The Colorado Springs-area housing market sizzled during the dog days of summer, as home prices surged to another record last month, sales spiked and the pace of residential construction climbed to a nearly two-year high, according to a pair of industry reports.
A steady demand for homes and historically low mortgage rates have triggered housing market gains, which stand in contrast to the job losses, business closures and other economic hardships triggered by the COVID-19 pandemic.
"It is a very strong housing market," said Rick Van Wieren, a real estate agent with Re/Max Properties in Colorado Springs.
The median price of Springs-area single-family and patio homes that were sold in August climbed to $380,000, a 15.2% jump over the same month last year and topping the previous record high of $377,000 set just in July, a Pikes Peak Association of Realtors' report shows.
The median refers to the midpoint of all sale prices; in August, half of the homes sold went for less than $380,000 and the other half went for more.
Prices are soaring, in part, because of a furious demand. Single-family home sales totaled 1,771 in August, the second highest monthly tally on record and trailing only the 1,978 homes sold in July, according to the Realtors Association report and Gazette historical data.
Through the first eight months of 2020, Springs-area home sales totaled 10,946, a 1.5% increase over the same period last year, the association's report shows.
In many cases, sellers continue to field multiple offers on homes, which are snapped up in a matter of days, Van Wieren said.
In August, homes stayed on the market for a median of just four days before selling, he said.
Van Wieren said he recently represented a seller whose home went on the market on a Friday with a list price of $300,000. The first offer came in that day; two more were received Saturday; and the home was under contract by Sunday. All of the offers were for substantially more than the $300,000 asking price, he said.
Historically low numbers of homes listed for sale also have led to an acceleration in prices.
A paltry 1,077 homes were listed for sale in August, the fewest for any month over at least the last 25 years and the equivalent of less than a month's supply of listings, based on the recent pace of sales, the Realtors Association report shows. In August 2019, there were twice as many homes for sale — 2,194.
Many cities are in the same situation — a shortage of homes caused, in part, because potential sellers hold onto their properties for fear they won't be able to find another house to buy.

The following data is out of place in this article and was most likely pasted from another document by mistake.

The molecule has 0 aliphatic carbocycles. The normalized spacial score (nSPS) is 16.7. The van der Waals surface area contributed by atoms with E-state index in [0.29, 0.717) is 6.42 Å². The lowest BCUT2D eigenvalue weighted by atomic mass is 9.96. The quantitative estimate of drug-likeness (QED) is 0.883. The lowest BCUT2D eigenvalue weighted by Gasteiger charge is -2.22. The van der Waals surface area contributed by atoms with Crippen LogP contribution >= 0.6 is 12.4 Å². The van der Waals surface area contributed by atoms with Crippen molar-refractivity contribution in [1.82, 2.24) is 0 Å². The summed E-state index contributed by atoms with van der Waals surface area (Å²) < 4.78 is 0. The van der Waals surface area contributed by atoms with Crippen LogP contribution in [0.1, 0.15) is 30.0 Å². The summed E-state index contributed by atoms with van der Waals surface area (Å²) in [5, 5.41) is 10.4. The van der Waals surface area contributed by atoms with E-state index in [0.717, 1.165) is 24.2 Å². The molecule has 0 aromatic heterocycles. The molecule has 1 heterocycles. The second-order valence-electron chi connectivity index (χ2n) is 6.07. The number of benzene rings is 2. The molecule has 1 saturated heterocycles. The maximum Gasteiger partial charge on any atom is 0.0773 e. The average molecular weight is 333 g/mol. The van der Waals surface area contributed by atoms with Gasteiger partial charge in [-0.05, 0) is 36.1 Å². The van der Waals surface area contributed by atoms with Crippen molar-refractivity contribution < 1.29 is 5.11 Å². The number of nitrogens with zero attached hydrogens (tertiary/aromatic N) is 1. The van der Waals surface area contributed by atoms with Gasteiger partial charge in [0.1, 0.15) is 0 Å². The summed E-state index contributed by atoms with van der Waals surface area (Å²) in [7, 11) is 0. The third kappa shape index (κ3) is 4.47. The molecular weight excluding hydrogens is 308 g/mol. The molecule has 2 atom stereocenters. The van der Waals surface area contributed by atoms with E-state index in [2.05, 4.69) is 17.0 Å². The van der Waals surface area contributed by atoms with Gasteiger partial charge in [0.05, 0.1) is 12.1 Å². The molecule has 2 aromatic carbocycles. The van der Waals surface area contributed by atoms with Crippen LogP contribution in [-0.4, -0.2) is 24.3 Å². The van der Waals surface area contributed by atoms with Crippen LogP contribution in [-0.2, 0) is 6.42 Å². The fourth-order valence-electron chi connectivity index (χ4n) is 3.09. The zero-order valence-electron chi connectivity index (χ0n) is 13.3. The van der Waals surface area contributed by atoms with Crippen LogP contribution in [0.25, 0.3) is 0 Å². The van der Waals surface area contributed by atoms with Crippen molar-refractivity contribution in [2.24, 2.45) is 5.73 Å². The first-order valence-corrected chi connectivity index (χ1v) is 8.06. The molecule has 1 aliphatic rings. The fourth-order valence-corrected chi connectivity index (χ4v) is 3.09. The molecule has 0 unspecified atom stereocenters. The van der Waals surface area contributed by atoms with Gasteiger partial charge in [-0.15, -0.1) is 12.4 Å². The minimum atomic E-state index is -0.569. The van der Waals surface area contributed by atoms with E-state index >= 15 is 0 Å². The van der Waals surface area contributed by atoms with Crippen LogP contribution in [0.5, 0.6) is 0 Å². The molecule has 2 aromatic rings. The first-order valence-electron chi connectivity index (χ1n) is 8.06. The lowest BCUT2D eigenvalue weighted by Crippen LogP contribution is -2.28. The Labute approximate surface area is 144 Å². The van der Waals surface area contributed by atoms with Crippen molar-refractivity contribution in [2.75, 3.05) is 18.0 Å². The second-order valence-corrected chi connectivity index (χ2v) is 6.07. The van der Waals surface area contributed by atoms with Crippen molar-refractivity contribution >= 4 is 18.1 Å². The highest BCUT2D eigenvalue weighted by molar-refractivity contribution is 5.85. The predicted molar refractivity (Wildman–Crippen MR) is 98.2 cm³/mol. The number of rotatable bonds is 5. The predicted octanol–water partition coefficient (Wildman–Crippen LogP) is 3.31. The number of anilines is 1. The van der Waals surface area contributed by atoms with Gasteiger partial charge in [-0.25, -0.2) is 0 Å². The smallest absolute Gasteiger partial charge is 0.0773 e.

"The inventory is just ridiculously low," Van Wieren said.
Even though many people have lost jobs, others continue to work and some have returned to their jobs, which puts them in a position to purchase a home, he said.
Falling mortgage rates also have helped to fuel the buying spree, he said. This week, 30-year, fixed-rate loans averaged 2.93% nationally, according to mortgage buyer Freddie Mac. That's up slightly from 2.91% last week, but still down sharply from 3.49% a year ago,
And while the Colorado Springs-area economy has seen its share of job losses in recent months, the pandemic actually might have given the housing market a boost, Van Wieren said.
Many people who've worked from home over the last several months — with their school-age kids in tow while learning remotely — have reassessed their housing needs, he said.
"We're still seeing people that need more house," Van Wieren said. "If they were in an apartment, they need a house with rooms. If they were in a small house, they need a bigger house because they need more rooms — for home 'officing,' for home schooling. And honestly, just to have more space to be at home more, because that's what everybody's being encouraged to do."
Though the housing market has been a boon for sellers, frustration continues to mount for some buyers, he said.
Because fierce competition creates bidding wars for homes, especially those in the highly desirable $300,000 neighborhood, some weary buyers have opted to give up looking and stay on the sidelines, Van Wieren said.
Buyers who can bring cash to the table for their deals often have an advantage over those who are cash-strapped, he said.
If a home appraisal comes in lower than an agreed-upon sale price, the buyer often has to scramble to come up with cash to make up the difference, Van Wieren said. If they can't do so, a deal might fall through, and the seller will turn to another buyer who thought they had lost out.
Don't expect much change in the market over the next few months, Van Wieren said.
Pending home sales — those in which a buyer has contracted for a purchase, but hasn't yet closed on the deal — totaled 3,062 in August, the Realtors Association report shows. That means a steady flow of transactions will take place over the next several weeks.
The new-home side of the local housing market also saw a strong August, according to a Pikes Peak Regional Building Department report.
Last month, the agency issued 413 permits for the construction of single-family homes in El Paso County — a nearly 42% year-over-year increase and the most for any month since 419 permits were issued in November 2018.
Year to date, single-family building permits totaled 2,832, a roughly 20% increase over the same time in 2019. Permits are considered by economists and industry members as a reliable measure of the health of home construction.
Homebuilders have credited some of the same factors for the strong new-home market, such as low interest rates. At the same time, the exceptionally tight inventory of homes for sale on the resale side of the market has prompted some buyers to opt for new homes, builders have said.